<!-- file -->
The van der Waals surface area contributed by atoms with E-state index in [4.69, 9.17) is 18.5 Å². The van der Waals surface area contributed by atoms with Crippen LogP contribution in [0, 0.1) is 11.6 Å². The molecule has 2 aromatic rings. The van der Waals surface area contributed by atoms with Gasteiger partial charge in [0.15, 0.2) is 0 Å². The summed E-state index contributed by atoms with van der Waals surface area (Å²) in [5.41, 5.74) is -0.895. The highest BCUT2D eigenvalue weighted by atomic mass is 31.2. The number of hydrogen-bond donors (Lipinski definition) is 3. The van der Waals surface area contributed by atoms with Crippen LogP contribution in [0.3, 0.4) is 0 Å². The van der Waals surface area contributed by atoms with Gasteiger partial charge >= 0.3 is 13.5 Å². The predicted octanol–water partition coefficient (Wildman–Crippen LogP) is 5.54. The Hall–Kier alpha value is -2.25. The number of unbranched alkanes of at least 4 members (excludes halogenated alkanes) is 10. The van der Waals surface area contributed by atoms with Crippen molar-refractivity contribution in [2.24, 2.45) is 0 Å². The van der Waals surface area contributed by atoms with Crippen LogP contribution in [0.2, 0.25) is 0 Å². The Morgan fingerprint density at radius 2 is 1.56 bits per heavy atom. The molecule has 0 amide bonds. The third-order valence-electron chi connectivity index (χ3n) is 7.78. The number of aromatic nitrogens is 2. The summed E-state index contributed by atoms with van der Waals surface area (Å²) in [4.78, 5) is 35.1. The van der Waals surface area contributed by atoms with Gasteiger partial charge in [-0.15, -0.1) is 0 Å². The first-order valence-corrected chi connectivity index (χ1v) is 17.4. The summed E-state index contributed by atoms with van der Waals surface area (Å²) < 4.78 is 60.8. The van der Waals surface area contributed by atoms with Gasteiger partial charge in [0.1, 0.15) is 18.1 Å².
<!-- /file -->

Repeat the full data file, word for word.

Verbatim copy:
The van der Waals surface area contributed by atoms with E-state index in [4.69, 9.17) is 18.5 Å². The van der Waals surface area contributed by atoms with Crippen LogP contribution in [0, 0.1) is 11.6 Å². The molecule has 2 aromatic rings. The van der Waals surface area contributed by atoms with Gasteiger partial charge in [0.15, 0.2) is 0 Å². The summed E-state index contributed by atoms with van der Waals surface area (Å²) in [5.41, 5.74) is -0.895. The highest BCUT2D eigenvalue weighted by atomic mass is 31.2. The number of hydrogen-bond donors (Lipinski definition) is 3. The van der Waals surface area contributed by atoms with Crippen LogP contribution in [0.3, 0.4) is 0 Å². The van der Waals surface area contributed by atoms with Gasteiger partial charge >= 0.3 is 13.5 Å². The predicted octanol–water partition coefficient (Wildman–Crippen LogP) is 5.54. The Hall–Kier alpha value is -2.25. The number of unbranched alkanes of at least 4 members (excludes halogenated alkanes) is 10. The van der Waals surface area contributed by atoms with Crippen molar-refractivity contribution in [2.24, 2.45) is 0 Å². The van der Waals surface area contributed by atoms with Crippen LogP contribution in [0.2, 0.25) is 0 Å². The Morgan fingerprint density at radius 2 is 1.56 bits per heavy atom. The molecule has 0 amide bonds. The third-order valence-electron chi connectivity index (χ3n) is 7.78. The number of aromatic nitrogens is 2. The summed E-state index contributed by atoms with van der Waals surface area (Å²) in [4.78, 5) is 35.1. The van der Waals surface area contributed by atoms with Gasteiger partial charge in [-0.15, -0.1) is 0 Å². The first-order valence-corrected chi connectivity index (χ1v) is 17.4. The summed E-state index contributed by atoms with van der Waals surface area (Å²) < 4.78 is 60.8. The van der Waals surface area contributed by atoms with Gasteiger partial charge in [0.1, 0.15) is 18.1 Å².